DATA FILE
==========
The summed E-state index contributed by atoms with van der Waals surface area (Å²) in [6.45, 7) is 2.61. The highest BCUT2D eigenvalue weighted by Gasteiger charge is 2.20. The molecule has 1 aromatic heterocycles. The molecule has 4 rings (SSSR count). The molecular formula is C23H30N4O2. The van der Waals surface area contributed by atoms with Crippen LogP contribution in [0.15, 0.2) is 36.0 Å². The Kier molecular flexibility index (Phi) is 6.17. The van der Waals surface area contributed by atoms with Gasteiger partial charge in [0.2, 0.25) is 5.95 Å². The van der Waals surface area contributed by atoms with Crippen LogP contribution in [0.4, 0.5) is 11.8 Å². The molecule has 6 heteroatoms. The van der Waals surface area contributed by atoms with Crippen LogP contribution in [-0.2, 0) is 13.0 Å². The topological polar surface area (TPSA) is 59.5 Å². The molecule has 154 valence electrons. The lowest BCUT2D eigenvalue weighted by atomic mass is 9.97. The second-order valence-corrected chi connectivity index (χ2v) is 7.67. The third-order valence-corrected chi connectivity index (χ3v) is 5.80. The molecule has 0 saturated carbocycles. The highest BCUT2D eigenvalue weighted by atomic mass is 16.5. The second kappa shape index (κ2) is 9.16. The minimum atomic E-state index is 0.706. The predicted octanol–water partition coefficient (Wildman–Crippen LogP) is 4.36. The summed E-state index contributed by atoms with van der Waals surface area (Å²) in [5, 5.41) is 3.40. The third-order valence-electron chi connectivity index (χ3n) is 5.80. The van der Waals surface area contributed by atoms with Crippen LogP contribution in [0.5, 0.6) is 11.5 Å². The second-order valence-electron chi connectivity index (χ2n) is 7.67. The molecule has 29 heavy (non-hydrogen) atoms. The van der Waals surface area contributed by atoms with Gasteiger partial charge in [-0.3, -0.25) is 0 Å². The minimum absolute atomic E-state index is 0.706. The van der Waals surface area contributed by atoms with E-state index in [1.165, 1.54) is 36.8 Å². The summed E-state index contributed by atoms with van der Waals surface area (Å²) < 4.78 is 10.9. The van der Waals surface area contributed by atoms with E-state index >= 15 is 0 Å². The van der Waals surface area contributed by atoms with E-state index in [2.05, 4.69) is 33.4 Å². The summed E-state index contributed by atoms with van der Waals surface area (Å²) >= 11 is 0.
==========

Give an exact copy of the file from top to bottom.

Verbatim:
The summed E-state index contributed by atoms with van der Waals surface area (Å²) in [6.45, 7) is 2.61. The highest BCUT2D eigenvalue weighted by Gasteiger charge is 2.20. The molecule has 1 aromatic heterocycles. The molecule has 4 rings (SSSR count). The molecular formula is C23H30N4O2. The van der Waals surface area contributed by atoms with Crippen LogP contribution in [0.15, 0.2) is 36.0 Å². The Kier molecular flexibility index (Phi) is 6.17. The van der Waals surface area contributed by atoms with Gasteiger partial charge in [0.2, 0.25) is 5.95 Å². The van der Waals surface area contributed by atoms with Crippen LogP contribution in [0.4, 0.5) is 11.8 Å². The molecule has 6 heteroatoms. The van der Waals surface area contributed by atoms with Crippen LogP contribution in [-0.2, 0) is 13.0 Å². The topological polar surface area (TPSA) is 59.5 Å². The molecule has 154 valence electrons. The lowest BCUT2D eigenvalue weighted by atomic mass is 9.97. The second-order valence-corrected chi connectivity index (χ2v) is 7.67. The third-order valence-corrected chi connectivity index (χ3v) is 5.80. The molecule has 0 saturated carbocycles. The highest BCUT2D eigenvalue weighted by atomic mass is 16.5. The second kappa shape index (κ2) is 9.16. The minimum atomic E-state index is 0.706. The predicted octanol–water partition coefficient (Wildman–Crippen LogP) is 4.36. The summed E-state index contributed by atoms with van der Waals surface area (Å²) in [5, 5.41) is 3.40. The third-order valence-electron chi connectivity index (χ3n) is 5.80. The van der Waals surface area contributed by atoms with Crippen LogP contribution in [0.5, 0.6) is 11.5 Å². The second-order valence-electron chi connectivity index (χ2n) is 7.67. The molecule has 29 heavy (non-hydrogen) atoms. The van der Waals surface area contributed by atoms with Gasteiger partial charge in [-0.3, -0.25) is 0 Å². The minimum absolute atomic E-state index is 0.706. The van der Waals surface area contributed by atoms with E-state index in [1.165, 1.54) is 36.8 Å². The summed E-state index contributed by atoms with van der Waals surface area (Å²) < 4.78 is 10.9. The van der Waals surface area contributed by atoms with E-state index >= 15 is 0 Å². The van der Waals surface area contributed by atoms with E-state index in [2.05, 4.69) is 33.4 Å². The summed E-state index contributed by atoms with van der Waals surface area (Å²) >= 11 is 0.